sion for fine dining. I have been happy and suc-           rooms and the families all spend a lot of time on
1985                                                    cessful in the hospitality industry. I live in Fairfax,    campus, leading parent-taught classes or hiking to
Amy Leadbetter Higgs, 87 Fernbank Avenue,               VA, and cater events all over the DC metro area            local waterfalls or working in the large garden. The
Delmar, NY 12054, tahiggs@nycap.rr.com                  for Design Cuisine. I have recently given birth to         school is completely ‘off the grid’ and solar pow-
                                                        my second son, Benjamin Lloyd Meisner, in April.           ered, with a catchment water system. It is pretty
1986                                                    His older brother, Samuel Duncan Meisner, turned           great. The teachers have graduate degrees and the
Elaine Anderson, 42 South Street, Middlebury, VT        3 in September. My twin sister, Elizabeth Hanson,          families come from all backgrounds and cultures -
05753-1316, elaineavt@gmail.com                         is an interior designer in Atlanta, GA. We all were        students get to choose which language to sing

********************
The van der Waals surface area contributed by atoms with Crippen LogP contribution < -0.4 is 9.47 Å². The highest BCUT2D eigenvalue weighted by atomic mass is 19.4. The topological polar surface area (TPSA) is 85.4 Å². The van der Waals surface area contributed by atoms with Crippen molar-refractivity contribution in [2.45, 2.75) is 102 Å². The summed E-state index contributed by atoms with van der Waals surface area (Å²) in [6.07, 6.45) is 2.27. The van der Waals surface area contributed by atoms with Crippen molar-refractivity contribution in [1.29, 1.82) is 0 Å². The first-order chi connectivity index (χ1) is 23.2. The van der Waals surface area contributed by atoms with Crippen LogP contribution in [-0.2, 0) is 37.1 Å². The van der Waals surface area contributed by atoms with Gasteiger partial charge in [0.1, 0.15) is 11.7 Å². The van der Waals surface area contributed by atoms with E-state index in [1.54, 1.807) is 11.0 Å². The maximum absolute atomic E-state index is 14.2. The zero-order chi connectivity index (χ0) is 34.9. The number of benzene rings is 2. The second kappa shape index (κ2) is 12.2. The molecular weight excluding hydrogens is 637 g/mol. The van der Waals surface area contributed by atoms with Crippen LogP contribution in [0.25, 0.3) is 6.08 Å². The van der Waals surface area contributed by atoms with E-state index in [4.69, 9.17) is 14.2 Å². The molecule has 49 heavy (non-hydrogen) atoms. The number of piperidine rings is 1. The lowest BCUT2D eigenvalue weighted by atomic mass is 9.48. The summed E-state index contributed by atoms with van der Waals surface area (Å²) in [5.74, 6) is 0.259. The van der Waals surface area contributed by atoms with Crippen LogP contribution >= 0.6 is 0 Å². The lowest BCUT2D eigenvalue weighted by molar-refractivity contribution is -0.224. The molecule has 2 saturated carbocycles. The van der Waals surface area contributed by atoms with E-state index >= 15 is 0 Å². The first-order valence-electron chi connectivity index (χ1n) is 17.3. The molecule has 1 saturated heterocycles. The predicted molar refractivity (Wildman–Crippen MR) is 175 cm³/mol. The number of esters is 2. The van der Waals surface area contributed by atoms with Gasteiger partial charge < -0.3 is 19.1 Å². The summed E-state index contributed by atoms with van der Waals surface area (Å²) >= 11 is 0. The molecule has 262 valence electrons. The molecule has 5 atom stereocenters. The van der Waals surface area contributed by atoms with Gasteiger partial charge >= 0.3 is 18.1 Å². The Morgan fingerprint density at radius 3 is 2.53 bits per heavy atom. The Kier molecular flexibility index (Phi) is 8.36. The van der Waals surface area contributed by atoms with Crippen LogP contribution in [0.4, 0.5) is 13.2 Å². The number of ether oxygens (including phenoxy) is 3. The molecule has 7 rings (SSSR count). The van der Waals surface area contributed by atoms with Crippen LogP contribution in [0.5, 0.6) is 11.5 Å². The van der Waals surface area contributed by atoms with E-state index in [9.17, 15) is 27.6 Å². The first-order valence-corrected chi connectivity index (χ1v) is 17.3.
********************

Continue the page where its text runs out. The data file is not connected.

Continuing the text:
‘Happy Birthday’ for their special day. I believe the
                                                                                                                   choices are currently French, Spanish, German,
                                                                                                                   Japanese, English and maybe one more. The web-
                                                                                                                   site is www.rootsmaui.org.”

                                                                                                      Amanda Wood Lopardo ’89 sent in a photo of her family and an
                                                                                                      update. “We moved to Manchester-by-the Sea because we love the
                                                                                                      town and it is near Landmark, a private school for students with
                                                                                                      language based learning disabilities, where our son Nicholas at-
                                                                                                      tends and completed second grade in June. It is also where both AJ
                                                                                                      and I graduated from, and where I taught while getting my master’s
                                                                                                      in special education. We absolutely love the town.”